Bombardier Q3 revenue misses analyst estimates
By Canadian PressGeneral Aerospace Aerospace Bombardier financial
Profits up but revenue down $300M based mainly on weak rail division results.
Montreal — Bombardier Inc. says it expects up to US$150-million in restructuring charges in the fourth quarter as the result of a 1,200-employee workforce reduction linked to the closure of a rail equipment plant in Germany.
The Montreal-based rail equipment and aircraft manufacturer said the worldwide workforce reduction included its plant in Aachen, Germany, but provided no details about timing or whether the downsizing affects other locations.
The announcement came in Bombardier’s third-quarter financial report, which showed the rail division continues to face weak results. Bombardier also acknowledged a widely expected delay in the first flight of the new CSeries commercial jet until the first half of 2013.
Bombardier’s net income in the three months ended Sept. 30 rose to US$212 million but its revenues came in lighter than analysts had expected as weakness at its rail equipment division continued.
The Montreal-based company’s revenue slipped to US$4.3 billion, down about $300 million from the third quarter of 2011. Most of the decline was from Bombardier Transportation while revenue at Bombardier Aerospace fell slightly.
The company’s net income was equal to 12 cents per share and compares with US$192 million or 11 cents per share a year earlier. Bombardier had been expected to earn 11 cents per share in adjusted profits on US$4.67 billion of revenues in the third quarter, according to analysts polled by Thomson Reuters. That compares to 12 cents per share of adjusted earnings on US$4.3 billion of revenues in the prior year.
The company, which is gearing up to build the next-generation CSeries commercial jets, said it now expects the plane to have its first flight before the end of next June — a move that had been anticipated.
“In Aerospace, since the beginning of the year, substantial headway has been made in the CSeries development program and testing is progressing well,” said Pierre Beaudoin, President and Chief Executive Officer, Bombardier Inc.
Beaudoin said the company required more time to meet certain CSeries program milestones but others had been met and the company and its suppliers have “now fully harmonized all commitments to the program’s schedule.”
“Therefore, the CS100 aircraft’s first flight will now occur by the end of June 2013 — a timeline that all parties have agreed is achievable,” Beaudoin said. “We will continue to give regular updates on the program, with a more detailed review during the first quarter of next year.”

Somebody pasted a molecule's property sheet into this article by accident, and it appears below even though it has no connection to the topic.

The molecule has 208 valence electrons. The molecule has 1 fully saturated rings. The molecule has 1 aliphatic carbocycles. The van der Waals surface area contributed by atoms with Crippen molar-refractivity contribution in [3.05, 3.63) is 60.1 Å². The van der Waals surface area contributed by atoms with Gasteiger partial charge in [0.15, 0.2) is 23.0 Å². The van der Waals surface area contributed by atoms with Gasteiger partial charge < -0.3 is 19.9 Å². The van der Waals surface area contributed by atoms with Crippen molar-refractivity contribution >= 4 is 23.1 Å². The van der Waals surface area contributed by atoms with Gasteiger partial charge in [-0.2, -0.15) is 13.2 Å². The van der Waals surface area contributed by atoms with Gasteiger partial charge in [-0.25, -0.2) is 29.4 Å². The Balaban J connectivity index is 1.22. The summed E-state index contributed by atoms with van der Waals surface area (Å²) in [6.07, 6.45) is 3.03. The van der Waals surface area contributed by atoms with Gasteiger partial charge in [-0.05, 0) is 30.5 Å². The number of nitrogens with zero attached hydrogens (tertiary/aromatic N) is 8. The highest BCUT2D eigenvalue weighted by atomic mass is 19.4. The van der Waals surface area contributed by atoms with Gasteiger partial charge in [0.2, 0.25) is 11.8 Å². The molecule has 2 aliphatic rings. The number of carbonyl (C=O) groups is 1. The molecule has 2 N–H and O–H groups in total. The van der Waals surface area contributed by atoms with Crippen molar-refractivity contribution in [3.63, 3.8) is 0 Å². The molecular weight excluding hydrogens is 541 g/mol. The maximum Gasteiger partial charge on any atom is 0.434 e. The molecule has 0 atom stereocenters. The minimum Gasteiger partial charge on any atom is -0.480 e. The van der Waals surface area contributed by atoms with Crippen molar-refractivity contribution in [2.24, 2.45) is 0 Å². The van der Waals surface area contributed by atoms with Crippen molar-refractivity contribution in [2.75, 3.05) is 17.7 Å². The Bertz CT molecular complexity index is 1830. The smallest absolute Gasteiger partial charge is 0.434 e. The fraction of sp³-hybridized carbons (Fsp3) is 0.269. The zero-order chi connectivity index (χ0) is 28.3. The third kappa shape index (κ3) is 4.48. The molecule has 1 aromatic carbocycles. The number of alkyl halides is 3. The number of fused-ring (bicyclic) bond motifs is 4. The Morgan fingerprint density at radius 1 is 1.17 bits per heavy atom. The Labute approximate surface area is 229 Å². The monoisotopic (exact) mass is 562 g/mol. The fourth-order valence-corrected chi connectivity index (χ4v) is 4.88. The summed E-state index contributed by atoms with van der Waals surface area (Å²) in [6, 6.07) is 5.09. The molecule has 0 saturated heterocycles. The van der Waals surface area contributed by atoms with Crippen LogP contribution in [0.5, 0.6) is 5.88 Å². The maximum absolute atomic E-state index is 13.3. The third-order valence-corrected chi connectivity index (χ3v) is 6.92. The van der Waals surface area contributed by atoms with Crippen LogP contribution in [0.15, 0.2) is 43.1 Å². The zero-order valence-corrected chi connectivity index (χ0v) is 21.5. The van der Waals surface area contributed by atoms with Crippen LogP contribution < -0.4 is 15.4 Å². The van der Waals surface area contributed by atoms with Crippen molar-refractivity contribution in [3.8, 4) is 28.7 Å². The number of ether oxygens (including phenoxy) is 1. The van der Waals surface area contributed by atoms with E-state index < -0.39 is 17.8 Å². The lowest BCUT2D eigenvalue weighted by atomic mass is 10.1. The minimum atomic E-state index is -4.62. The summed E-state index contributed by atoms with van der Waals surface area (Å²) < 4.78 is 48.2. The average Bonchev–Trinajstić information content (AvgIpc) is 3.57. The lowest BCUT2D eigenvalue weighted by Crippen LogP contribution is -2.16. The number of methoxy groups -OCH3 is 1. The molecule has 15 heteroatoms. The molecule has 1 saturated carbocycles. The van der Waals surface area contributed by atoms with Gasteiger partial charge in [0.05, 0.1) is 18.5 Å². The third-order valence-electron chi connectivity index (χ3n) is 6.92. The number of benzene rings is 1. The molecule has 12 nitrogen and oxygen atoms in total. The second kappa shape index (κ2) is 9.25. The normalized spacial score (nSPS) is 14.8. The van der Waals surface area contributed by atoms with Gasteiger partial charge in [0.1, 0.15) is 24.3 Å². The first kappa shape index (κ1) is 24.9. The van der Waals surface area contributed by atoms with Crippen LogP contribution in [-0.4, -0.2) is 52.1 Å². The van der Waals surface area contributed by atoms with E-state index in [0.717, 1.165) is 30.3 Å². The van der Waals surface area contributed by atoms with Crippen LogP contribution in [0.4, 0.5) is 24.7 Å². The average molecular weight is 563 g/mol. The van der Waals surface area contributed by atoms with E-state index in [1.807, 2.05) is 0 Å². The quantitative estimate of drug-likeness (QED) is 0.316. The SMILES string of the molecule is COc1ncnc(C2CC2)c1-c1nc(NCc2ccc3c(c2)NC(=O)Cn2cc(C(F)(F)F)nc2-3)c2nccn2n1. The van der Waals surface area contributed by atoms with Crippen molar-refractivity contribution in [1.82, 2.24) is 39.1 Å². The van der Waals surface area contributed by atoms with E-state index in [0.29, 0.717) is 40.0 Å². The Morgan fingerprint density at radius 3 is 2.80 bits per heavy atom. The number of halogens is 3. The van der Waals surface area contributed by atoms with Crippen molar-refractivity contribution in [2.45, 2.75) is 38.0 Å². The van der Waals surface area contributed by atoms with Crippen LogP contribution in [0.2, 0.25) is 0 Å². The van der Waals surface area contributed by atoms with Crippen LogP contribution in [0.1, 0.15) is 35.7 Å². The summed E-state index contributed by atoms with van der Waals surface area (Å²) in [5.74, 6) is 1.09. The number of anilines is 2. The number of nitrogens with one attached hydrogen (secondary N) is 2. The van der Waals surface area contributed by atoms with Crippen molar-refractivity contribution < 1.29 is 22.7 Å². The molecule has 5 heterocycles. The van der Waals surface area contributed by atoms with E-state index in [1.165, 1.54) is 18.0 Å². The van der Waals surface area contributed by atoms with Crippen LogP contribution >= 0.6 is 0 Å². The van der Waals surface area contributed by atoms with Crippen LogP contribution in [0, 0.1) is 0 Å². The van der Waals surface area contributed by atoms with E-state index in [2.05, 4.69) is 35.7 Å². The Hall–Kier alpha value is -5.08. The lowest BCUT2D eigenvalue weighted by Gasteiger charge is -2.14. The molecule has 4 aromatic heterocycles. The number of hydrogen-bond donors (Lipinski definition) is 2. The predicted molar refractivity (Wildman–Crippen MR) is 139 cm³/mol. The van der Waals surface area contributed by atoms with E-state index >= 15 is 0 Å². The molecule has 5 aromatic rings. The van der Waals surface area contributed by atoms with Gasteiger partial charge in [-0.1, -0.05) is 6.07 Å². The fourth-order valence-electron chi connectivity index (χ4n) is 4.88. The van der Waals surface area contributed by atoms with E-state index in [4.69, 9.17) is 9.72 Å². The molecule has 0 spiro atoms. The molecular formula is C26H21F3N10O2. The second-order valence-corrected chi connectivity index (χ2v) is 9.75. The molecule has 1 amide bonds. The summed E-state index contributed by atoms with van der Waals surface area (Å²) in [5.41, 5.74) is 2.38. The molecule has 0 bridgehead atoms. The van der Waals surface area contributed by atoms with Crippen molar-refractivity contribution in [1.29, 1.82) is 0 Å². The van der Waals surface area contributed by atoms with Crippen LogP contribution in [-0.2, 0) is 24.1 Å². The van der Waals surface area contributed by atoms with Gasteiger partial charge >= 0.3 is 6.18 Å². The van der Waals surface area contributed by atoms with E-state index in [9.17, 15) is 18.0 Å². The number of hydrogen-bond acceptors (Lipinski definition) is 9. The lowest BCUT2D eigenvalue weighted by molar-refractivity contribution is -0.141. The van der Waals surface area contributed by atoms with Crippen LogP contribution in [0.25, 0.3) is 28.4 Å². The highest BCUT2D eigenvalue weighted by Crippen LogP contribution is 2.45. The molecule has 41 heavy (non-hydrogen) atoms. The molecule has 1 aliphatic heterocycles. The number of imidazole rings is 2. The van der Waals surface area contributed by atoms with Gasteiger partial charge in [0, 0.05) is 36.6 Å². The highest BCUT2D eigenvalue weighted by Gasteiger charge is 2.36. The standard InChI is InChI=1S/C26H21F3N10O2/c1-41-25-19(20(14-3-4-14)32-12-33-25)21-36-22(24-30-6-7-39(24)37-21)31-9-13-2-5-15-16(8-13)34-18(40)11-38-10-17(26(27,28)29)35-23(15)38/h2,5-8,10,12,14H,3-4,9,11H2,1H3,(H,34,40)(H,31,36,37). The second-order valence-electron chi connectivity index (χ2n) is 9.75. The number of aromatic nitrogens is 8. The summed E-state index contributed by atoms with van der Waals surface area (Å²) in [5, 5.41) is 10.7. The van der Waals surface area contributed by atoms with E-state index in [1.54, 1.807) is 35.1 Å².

Revenue at Bombardier Aerospace was US$2.26 billion, compared with US$2.30 billion a year earlier. Revenue at Bombardier Transportation, was $2.07 billion — down from $2.32 billion a year earlier.
Bombardier’s backlog of orders at the end of September was US$26.1 billion, up 18.6 per cent from the end of 2011.
The Montreal-based company, which reports in U.S. dollars, was expected to face a soft quarter due to lower deliveries of planes and underwhelming performance of its transportation division for the third quarter in a row.
Bombardier’s shares could get a boost if it wins orders from Delta Airlines for 70 new regional jets, Indonesia’s Garuda for 50 new turboprops as well as regional orders from United-Continental, US Airways and American.
On the rail front, South Africa is evaluating bids for a 20-year contract to supply 7,200 passenger rail cars, worth US$14 billion and a Chinese rail contract is restarting following a government pause due to a fatal high-speed rail accident.
Bombardier also faces strikes on two fronts. Workers at the Learjet facility in Wichita, Kan., are off the job for a fifth week. More than 330 railway workers at the La Pocatiere, Que., plant walked off the job last week over outsourcing, pensions and wages.
It has 33,600 employees and production facilities in 24 countries. It is the world’s third-largest commercial aircraft manufacturer, largest maker of business jets and trains.
© 2012 The Canadian Press
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